Some horses don’t mind windy weather (we wish we had one of these…), but unfortunately some really, really don’t like it, and neither do some of their owners. Here’s why…

1. Hacking

Hacking is usually a time to relax for you and your horse. Not today. The wind throws up all sorts of surprises, from flying plastic bags to wheelie bins that could topple over at any moment — you know, the things that were scary enough without the wind, but now are definitely horse-eating monsters.

2. Schooling

Ditto hacking, really. Are the jump stands going to remain upright as you pass them? Who knows? One thing is for certain, you know your neck strap is going to start paying you back today.

3. Travelling

You avoid travelling with a horse in windy weather if you can. But for those days when you find you have to load your horse up for a vet or farrier visit, you grip the steering wheel and hope it will be over soon.

4. Everywhere looks a mess

You’ve swept the yard at least 20 times this morning, yet it looks like you might as well not have bothered. Although your hay is strapped down and covered, it has suddenly got a mind of its own and is strewn everywhere. The place looks like a dump. And don’t even get us started on shavings…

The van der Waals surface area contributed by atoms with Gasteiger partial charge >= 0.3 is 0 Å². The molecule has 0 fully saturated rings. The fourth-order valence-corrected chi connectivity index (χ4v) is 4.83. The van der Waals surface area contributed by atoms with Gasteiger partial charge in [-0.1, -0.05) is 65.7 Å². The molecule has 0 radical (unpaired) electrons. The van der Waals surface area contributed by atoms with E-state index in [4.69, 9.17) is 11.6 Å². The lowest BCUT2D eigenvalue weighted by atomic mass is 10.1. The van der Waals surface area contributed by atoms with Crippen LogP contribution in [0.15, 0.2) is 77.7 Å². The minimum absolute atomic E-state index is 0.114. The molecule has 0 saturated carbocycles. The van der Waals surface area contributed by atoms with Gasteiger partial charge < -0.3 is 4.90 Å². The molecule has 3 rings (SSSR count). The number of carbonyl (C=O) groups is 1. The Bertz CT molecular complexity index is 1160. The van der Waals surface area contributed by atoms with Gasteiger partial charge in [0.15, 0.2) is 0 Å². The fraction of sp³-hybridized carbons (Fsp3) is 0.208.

5. Your horse thinks it is a wild animal

It’s like they have never been handled. Leading to and from the field? What is that? As they swing around on the end of the lead rope, it’s like they’re singing ‘I want to break free’. You do some mental arithmetic and work out there’s only 174 sleeps left until your summer holiday.

6. Watery eyes

You’re cantering and can’t see as the wind has made you look like you’re in floods of tears. You’d quite like to be able to see right now (see points one and two).

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7. Feeling windswept

When you get into the warmth of your home, how you look is quite something. You fear for the state of your hair brush once it has tried to get through your mane (think something along the lines of Bridget Jones after her head scarf got blown away in that vintage car with Hugh Grant). And then suddenly it hits you — you’re exhausted after spending too much time being rattled around by the ghastly weather.

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